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Schizophrenia in Croatia: interregional differences in prevalence and a comment on constant incidence.
  1. Z Folnegović,
  2. V Folnegović-Smalc
  1. Chronic Disease Department, Public Health Institute of the Republic of Croatia, Zagreb.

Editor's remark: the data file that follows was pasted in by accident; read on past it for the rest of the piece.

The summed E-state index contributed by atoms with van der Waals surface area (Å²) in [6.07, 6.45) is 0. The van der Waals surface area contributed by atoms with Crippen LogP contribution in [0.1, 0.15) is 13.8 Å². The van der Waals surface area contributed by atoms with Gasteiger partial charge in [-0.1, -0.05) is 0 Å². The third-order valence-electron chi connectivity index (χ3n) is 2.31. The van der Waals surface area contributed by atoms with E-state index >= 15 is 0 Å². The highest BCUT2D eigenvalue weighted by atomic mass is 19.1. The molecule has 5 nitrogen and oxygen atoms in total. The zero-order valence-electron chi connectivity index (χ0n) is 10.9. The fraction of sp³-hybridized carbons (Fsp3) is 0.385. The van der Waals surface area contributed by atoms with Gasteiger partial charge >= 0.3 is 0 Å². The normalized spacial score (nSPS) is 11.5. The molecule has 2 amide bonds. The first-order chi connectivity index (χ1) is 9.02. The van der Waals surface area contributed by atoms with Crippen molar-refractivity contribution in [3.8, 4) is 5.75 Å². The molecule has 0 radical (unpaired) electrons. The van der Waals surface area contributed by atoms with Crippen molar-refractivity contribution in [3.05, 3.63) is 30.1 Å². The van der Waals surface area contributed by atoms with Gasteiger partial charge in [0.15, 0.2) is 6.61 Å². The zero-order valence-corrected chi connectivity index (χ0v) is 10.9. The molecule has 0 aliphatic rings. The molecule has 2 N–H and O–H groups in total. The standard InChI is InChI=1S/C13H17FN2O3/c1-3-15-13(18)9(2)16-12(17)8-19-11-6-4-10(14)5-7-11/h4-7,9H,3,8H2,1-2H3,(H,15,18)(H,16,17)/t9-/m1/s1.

STUDY OBJECTIVE--The aim was to examine why differences exist in schizophrenia prevalence and risk in some areas of Croatia, when schizophrenia incidence rates do not appear to vary. DESIGN--Areas differing by schizophrenia admission rates in patients born in 1953 and admitted by the age of 31 years are compared using a number of indicators relating both to general population characteristics and to those of schizophrenic cases in these populations. SETTING--The study covers the whole of Croatia (4,601,469 inhabitants, 1981 census). SUBJECTS--By the age of 31 years, out of 80,445 individuals born in Croatia in 1953, 464 were admitted for and diagnosed as having schizophrenia. MAIN RESULTS--Admission risk rates are higher in those parts of Croatia where emigration rates are high and lower where immigration rates are high. There is also a positive correlation with schizophrenia prevalence and manic depressive psychosis rates. There is a negative correlation with age of onset of schizophrenia and with schizophrenic reproduction rates. In the study areas, hospital incidence rates are not significantly different. CONCLUSIONS--Economic migration and negative selection in the domestic population are likely to be the most significant factors leading to differences in schizophrenia prevalence. The approximately equal incidence rates in the population, with different prevalence and admission risks, are linked to differences in the disease onset among schizophrenics with a positive family history for this condition. In other words, these patients, when part of the population with a greater prevalence and a greater hereditary loading, experience the onset more often at an earlier age. Thus they have a lower reproduction rate than in a population with a lower prevalence and a lower hereditary loading. Thus incidence rates in populations with different prevalences and different hereditary loads are maintained roughly equal over generations.

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